Article written

  • on 13.02.2015
  • at 12:40 PM
  • by Kevin

World Bank: “Agricultural growth can have very important effects on poverty in Africa” 0

Following the publication of the World Bank’s Africa’s Pulse report, World Bank Chief Economist for Africa Punam Chuhan-Pole and World Bank Senior Economist Luc Christiaensen, share with Afronline their analysis of issues shaping Africa’s economic future and suggest measures to increase agricultural productivity. The interview was released in the framework of Expo 2015.

Why is growth not happening as expected? What are the main factors?

On the growth front, there has been progress since the mid-1990’s, but on a per-capita basis, when you look at the overall output of the economy divided by the population, that growth has been less impressive. The population has been growing quite rapidly, so Africa’s per capita GDP growth is much lower than that of other developing countries. Further, we see that this growth has not translated into a fast enough reduction in poverty.

Issues such as inequality make a lot of difference in terms of who is participating in the growth:   the more unequal the structure of the economy, the more unequal it will be in terms of who’s gaining and who’s not. Most of Africa’s poor people work in agriculture, but most of the growth takes place elsewhere. Also if they don’t have access to capital, and to finance, they cannot participate in the opportunities that arise with growth.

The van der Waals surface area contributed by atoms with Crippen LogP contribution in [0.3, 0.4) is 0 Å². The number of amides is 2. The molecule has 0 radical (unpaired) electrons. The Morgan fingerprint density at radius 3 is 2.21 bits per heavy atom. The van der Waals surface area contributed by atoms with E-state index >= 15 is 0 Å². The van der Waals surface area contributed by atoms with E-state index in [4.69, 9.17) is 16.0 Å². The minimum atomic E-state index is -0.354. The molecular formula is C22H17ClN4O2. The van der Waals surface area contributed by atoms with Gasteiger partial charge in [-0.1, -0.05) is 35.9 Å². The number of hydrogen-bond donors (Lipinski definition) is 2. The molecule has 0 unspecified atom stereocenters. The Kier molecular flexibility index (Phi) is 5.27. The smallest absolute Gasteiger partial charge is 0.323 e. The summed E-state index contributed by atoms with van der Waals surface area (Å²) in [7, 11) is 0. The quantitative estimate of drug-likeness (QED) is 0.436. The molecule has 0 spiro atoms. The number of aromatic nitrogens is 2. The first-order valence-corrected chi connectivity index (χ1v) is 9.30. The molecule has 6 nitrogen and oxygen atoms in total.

What role is the agricultural sector playing in African growth today?

Most of the poor are employed in agriculture yet the agricultural sector has not been growing at a strong pace. This raises two question: the first being, can agriculture grow as fast as the other sectors? Historically you can see the manufacturing sector expanding at double digits, meaning more than 10 percent a year, and you rarely see that for agriculture.

The second question is: who benefits from this growth?  Are median wages going up? Are the poor actually seeing their fate improved?

Indeed if growth happens within the agricultural sector, even if it does not necessarily lead to stellar overall growth rates, it can still have very important effects on poverty.

What measures do you suggest to increase agricultural productivity? Can smallholder farmers play a key role?